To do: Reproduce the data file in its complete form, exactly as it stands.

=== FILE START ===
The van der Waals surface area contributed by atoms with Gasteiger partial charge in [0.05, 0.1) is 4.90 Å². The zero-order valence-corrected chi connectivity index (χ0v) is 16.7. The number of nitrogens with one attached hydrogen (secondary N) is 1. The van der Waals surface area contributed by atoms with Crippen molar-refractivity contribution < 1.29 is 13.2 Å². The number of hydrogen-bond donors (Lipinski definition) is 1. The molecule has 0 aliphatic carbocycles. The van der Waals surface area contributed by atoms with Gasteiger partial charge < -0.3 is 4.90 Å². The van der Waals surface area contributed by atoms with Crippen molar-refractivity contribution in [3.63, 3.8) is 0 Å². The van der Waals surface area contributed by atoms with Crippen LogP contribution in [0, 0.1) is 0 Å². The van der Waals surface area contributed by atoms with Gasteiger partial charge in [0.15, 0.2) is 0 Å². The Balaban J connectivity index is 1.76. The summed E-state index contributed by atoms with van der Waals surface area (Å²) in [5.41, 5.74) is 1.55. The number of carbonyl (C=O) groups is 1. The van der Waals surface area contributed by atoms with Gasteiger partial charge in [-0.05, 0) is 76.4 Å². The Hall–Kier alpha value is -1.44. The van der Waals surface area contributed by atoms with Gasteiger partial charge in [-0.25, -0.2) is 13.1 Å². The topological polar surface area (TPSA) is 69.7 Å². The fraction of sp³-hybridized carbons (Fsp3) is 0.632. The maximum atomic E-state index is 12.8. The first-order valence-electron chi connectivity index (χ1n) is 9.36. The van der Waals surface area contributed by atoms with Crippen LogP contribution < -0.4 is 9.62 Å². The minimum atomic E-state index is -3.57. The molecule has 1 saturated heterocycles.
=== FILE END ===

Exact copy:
The van der Waals surface area contributed by atoms with Gasteiger partial charge in [0.05, 0.1) is 4.90 Å². The zero-order valence-corrected chi connectivity index (χ0v) is 16.7. The number of nitrogens with one attached hydrogen (secondary N) is 1. The van der Waals surface area contributed by atoms with Crippen molar-refractivity contribution < 1.29 is 13.2 Å². The number of hydrogen-bond donors (Lipinski definition) is 1. The molecule has 0 aliphatic carbocycles. The van der Waals surface area contributed by atoms with Gasteiger partial charge < -0.3 is 4.90 Å². The van der Waals surface area contributed by atoms with Crippen molar-refractivity contribution in [3.63, 3.8) is 0 Å². The van der Waals surface area contributed by atoms with Crippen LogP contribution in [0, 0.1) is 0 Å². The van der Waals surface area contributed by atoms with Gasteiger partial charge in [0.15, 0.2) is 0 Å². The Balaban J connectivity index is 1.76. The summed E-state index contributed by atoms with van der Waals surface area (Å²) in [5.41, 5.74) is 1.55. The number of carbonyl (C=O) groups is 1. The van der Waals surface area contributed by atoms with Gasteiger partial charge in [-0.05, 0) is 76.4 Å². The Hall–Kier alpha value is -1.44. The van der Waals surface area contributed by atoms with Gasteiger partial charge in [-0.25, -0.2) is 13.1 Å². The topological polar surface area (TPSA) is 69.7 Å². The fraction of sp³-hybridized carbons (Fsp3) is 0.632. The maximum atomic E-state index is 12.8. The first-order valence-electron chi connectivity index (χ1n) is 9.36. The van der Waals surface area contributed by atoms with Crippen LogP contribution < -0.4 is 9.62 Å². The minimum atomic E-state index is -3.57. The molecule has 1 saturated heterocycles.